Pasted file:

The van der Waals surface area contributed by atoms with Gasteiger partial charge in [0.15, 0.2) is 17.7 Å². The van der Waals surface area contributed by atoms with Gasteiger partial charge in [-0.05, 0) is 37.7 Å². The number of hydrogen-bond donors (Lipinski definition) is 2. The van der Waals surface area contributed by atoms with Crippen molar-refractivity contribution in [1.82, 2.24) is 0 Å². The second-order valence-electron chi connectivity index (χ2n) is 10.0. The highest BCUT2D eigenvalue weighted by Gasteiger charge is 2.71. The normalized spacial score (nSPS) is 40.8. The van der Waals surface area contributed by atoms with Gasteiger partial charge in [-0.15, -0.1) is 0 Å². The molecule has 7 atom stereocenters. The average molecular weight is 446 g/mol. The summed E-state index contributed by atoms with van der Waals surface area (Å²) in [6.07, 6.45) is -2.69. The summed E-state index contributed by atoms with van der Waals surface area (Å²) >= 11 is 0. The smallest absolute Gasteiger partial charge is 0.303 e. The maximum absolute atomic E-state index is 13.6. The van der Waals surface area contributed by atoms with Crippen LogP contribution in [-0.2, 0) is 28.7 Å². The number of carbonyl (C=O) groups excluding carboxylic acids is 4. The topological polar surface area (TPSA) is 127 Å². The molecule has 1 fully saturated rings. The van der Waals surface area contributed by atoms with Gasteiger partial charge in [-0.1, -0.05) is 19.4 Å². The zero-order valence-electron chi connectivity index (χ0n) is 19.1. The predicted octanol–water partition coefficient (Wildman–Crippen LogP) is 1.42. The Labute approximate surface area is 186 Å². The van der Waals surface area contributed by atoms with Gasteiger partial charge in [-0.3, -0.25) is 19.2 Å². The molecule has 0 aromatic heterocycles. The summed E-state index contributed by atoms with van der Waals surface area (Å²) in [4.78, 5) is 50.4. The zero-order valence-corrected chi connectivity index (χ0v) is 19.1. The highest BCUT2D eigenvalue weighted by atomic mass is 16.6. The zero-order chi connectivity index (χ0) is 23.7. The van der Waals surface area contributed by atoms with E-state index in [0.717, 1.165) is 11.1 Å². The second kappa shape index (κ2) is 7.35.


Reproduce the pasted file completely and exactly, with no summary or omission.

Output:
The van der Waals surface area contributed by atoms with Gasteiger partial charge in [0.15, 0.2) is 17.7 Å². The van der Waals surface area contributed by atoms with Gasteiger partial charge in [-0.05, 0) is 37.7 Å². The number of hydrogen-bond donors (Lipinski definition) is 2. The van der Waals surface area contributed by atoms with Crippen molar-refractivity contribution in [1.82, 2.24) is 0 Å². The second-order valence-electron chi connectivity index (χ2n) is 10.0. The highest BCUT2D eigenvalue weighted by Gasteiger charge is 2.71. The normalized spacial score (nSPS) is 40.8. The van der Waals surface area contributed by atoms with Gasteiger partial charge in [-0.15, -0.1) is 0 Å². The molecule has 7 atom stereocenters. The average molecular weight is 446 g/mol. The summed E-state index contributed by atoms with van der Waals surface area (Å²) in [6.07, 6.45) is -2.69. The summed E-state index contributed by atoms with van der Waals surface area (Å²) >= 11 is 0. The smallest absolute Gasteiger partial charge is 0.303 e. The maximum absolute atomic E-state index is 13.6. The van der Waals surface area contributed by atoms with Crippen LogP contribution in [-0.2, 0) is 28.7 Å². The number of carbonyl (C=O) groups excluding carboxylic acids is 4. The topological polar surface area (TPSA) is 127 Å². The molecule has 1 fully saturated rings. The van der Waals surface area contributed by atoms with Gasteiger partial charge in [-0.1, -0.05) is 19.4 Å². The zero-order valence-electron chi connectivity index (χ0n) is 19.1. The predicted octanol–water partition coefficient (Wildman–Crippen LogP) is 1.42. The Labute approximate surface area is 186 Å². The van der Waals surface area contributed by atoms with Gasteiger partial charge in [-0.3, -0.25) is 19.2 Å². The molecule has 0 aromatic heterocycles. The summed E-state index contributed by atoms with van der Waals surface area (Å²) in [4.78, 5) is 50.4. The zero-order valence-corrected chi connectivity index (χ0v) is 19.1. The highest BCUT2D eigenvalue weighted by atomic mass is 16.6. The zero-order chi connectivity index (χ0) is 23.7. The van der Waals surface area contributed by atoms with E-state index in [0.717, 1.165) is 11.1 Å². The second kappa shape index (κ2) is 7.35.